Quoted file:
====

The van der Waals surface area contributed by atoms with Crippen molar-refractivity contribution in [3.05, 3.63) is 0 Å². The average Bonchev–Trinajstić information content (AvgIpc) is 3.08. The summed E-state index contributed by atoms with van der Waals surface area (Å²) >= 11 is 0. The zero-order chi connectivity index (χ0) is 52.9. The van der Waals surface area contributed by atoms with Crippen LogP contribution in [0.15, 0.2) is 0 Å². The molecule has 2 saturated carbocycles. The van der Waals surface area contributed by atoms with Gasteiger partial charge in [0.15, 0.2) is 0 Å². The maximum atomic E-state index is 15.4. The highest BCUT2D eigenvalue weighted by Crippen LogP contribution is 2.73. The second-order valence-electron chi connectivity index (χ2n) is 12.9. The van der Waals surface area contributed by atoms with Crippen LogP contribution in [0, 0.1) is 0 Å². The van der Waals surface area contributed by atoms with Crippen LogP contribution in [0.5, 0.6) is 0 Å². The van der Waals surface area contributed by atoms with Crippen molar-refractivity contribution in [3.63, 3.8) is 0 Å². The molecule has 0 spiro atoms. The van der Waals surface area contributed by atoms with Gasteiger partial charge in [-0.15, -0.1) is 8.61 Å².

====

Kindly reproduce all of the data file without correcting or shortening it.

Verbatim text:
The van der Waals surface area contributed by atoms with Crippen molar-refractivity contribution in [3.05, 3.63) is 0 Å². The average Bonchev–Trinajstić information content (AvgIpc) is 3.08. The summed E-state index contributed by atoms with van der Waals surface area (Å²) >= 11 is 0. The zero-order chi connectivity index (χ0) is 52.9. The van der Waals surface area contributed by atoms with Crippen LogP contribution in [0.15, 0.2) is 0 Å². The molecule has 2 saturated carbocycles. The van der Waals surface area contributed by atoms with Gasteiger partial charge in [0.15, 0.2) is 0 Å². The maximum atomic E-state index is 15.4. The highest BCUT2D eigenvalue weighted by Crippen LogP contribution is 2.73. The second-order valence-electron chi connectivity index (χ2n) is 12.9. The van der Waals surface area contributed by atoms with Crippen LogP contribution in [0, 0.1) is 0 Å². The van der Waals surface area contributed by atoms with Crippen LogP contribution in [0.5, 0.6) is 0 Å². The van der Waals surface area contributed by atoms with Crippen molar-refractivity contribution in [3.63, 3.8) is 0 Å². The molecule has 0 spiro atoms. The van der Waals surface area contributed by atoms with Gasteiger partial charge in [-0.15, -0.1) is 8.61 Å².